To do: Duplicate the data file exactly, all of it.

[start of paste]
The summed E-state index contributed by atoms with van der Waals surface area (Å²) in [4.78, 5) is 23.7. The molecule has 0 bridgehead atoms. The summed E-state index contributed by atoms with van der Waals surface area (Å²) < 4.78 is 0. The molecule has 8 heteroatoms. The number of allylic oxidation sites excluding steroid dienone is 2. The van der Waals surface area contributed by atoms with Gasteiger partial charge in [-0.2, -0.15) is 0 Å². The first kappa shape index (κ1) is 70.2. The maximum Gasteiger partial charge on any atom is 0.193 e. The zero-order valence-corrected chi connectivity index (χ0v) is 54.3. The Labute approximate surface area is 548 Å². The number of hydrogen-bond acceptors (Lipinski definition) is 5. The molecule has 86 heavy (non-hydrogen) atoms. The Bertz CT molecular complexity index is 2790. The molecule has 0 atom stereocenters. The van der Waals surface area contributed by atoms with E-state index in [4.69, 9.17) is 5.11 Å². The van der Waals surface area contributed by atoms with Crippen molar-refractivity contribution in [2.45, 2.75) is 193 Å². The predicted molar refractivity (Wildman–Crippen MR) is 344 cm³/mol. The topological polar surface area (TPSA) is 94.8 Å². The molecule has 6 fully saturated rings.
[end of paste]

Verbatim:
The summed E-state index contributed by atoms with van der Waals surface area (Å²) in [4.78, 5) is 23.7. The molecule has 0 bridgehead atoms. The summed E-state index contributed by atoms with van der Waals surface area (Å²) < 4.78 is 0. The molecule has 8 heteroatoms. The number of allylic oxidation sites excluding steroid dienone is 2. The van der Waals surface area contributed by atoms with Gasteiger partial charge in [-0.2, -0.15) is 0 Å². The first kappa shape index (κ1) is 70.2. The maximum Gasteiger partial charge on any atom is 0.193 e. The zero-order valence-corrected chi connectivity index (χ0v) is 54.3. The Labute approximate surface area is 548 Å². The number of hydrogen-bond acceptors (Lipinski definition) is 5. The molecule has 86 heavy (non-hydrogen) atoms. The Bertz CT molecular complexity index is 2790. The molecule has 0 atom stereocenters. The van der Waals surface area contributed by atoms with E-state index in [4.69, 9.17) is 5.11 Å². The van der Waals surface area contributed by atoms with Crippen molar-refractivity contribution in [2.45, 2.75) is 193 Å². The predicted molar refractivity (Wildman–Crippen MR) is 344 cm³/mol. The topological polar surface area (TPSA) is 94.8 Å². The molecule has 6 fully saturated rings.